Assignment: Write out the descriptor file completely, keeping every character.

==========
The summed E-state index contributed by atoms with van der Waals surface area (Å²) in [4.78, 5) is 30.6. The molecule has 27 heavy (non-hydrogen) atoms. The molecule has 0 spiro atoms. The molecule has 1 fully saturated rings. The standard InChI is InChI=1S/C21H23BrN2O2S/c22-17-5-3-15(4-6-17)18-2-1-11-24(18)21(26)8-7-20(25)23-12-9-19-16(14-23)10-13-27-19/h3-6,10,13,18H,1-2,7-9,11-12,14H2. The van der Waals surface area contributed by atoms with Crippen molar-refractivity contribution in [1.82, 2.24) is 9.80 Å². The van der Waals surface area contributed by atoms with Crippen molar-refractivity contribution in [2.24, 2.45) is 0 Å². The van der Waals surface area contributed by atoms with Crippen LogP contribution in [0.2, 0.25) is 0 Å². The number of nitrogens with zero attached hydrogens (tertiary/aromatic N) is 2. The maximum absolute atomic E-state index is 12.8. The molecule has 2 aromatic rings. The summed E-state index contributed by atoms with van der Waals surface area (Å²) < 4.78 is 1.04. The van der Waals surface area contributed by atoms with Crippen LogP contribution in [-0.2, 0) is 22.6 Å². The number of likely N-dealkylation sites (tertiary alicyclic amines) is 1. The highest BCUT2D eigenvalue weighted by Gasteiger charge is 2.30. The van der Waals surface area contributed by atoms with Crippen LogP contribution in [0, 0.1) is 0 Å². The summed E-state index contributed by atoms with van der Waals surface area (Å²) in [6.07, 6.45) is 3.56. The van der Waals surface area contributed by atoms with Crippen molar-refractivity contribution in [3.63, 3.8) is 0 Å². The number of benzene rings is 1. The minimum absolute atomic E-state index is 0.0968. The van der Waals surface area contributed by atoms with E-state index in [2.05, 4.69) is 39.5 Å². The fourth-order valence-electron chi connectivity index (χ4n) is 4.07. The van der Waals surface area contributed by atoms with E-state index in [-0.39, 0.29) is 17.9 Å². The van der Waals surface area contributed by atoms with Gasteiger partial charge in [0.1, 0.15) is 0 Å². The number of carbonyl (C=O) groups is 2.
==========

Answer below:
The summed E-state index contributed by atoms with van der Waals surface area (Å²) in [4.78, 5) is 30.6. The molecule has 27 heavy (non-hydrogen) atoms. The molecule has 0 spiro atoms. The molecule has 1 fully saturated rings. The standard InChI is InChI=1S/C21H23BrN2O2S/c22-17-5-3-15(4-6-17)18-2-1-11-24(18)21(26)8-7-20(25)23-12-9-19-16(14-23)10-13-27-19/h3-6,10,13,18H,1-2,7-9,11-12,14H2. The van der Waals surface area contributed by atoms with Crippen molar-refractivity contribution in [1.82, 2.24) is 9.80 Å². The van der Waals surface area contributed by atoms with Crippen molar-refractivity contribution in [2.24, 2.45) is 0 Å². The van der Waals surface area contributed by atoms with Crippen LogP contribution in [0.2, 0.25) is 0 Å². The number of nitrogens with zero attached hydrogens (tertiary/aromatic N) is 2. The maximum absolute atomic E-state index is 12.8. The molecule has 2 aromatic rings. The summed E-state index contributed by atoms with van der Waals surface area (Å²) < 4.78 is 1.04. The van der Waals surface area contributed by atoms with Crippen LogP contribution in [-0.2, 0) is 22.6 Å². The number of likely N-dealkylation sites (tertiary alicyclic amines) is 1. The highest BCUT2D eigenvalue weighted by Gasteiger charge is 2.30. The van der Waals surface area contributed by atoms with Crippen LogP contribution in [0, 0.1) is 0 Å². The summed E-state index contributed by atoms with van der Waals surface area (Å²) in [6.07, 6.45) is 3.56. The van der Waals surface area contributed by atoms with Crippen molar-refractivity contribution in [3.63, 3.8) is 0 Å². The number of benzene rings is 1. The minimum absolute atomic E-state index is 0.0968. The van der Waals surface area contributed by atoms with E-state index in [2.05, 4.69) is 39.5 Å². The fourth-order valence-electron chi connectivity index (χ4n) is 4.07. The van der Waals surface area contributed by atoms with E-state index in [-0.39, 0.29) is 17.9 Å². The van der Waals surface area contributed by atoms with Gasteiger partial charge in [0.1, 0.15) is 0 Å². The number of carbonyl (C=O) groups is 2.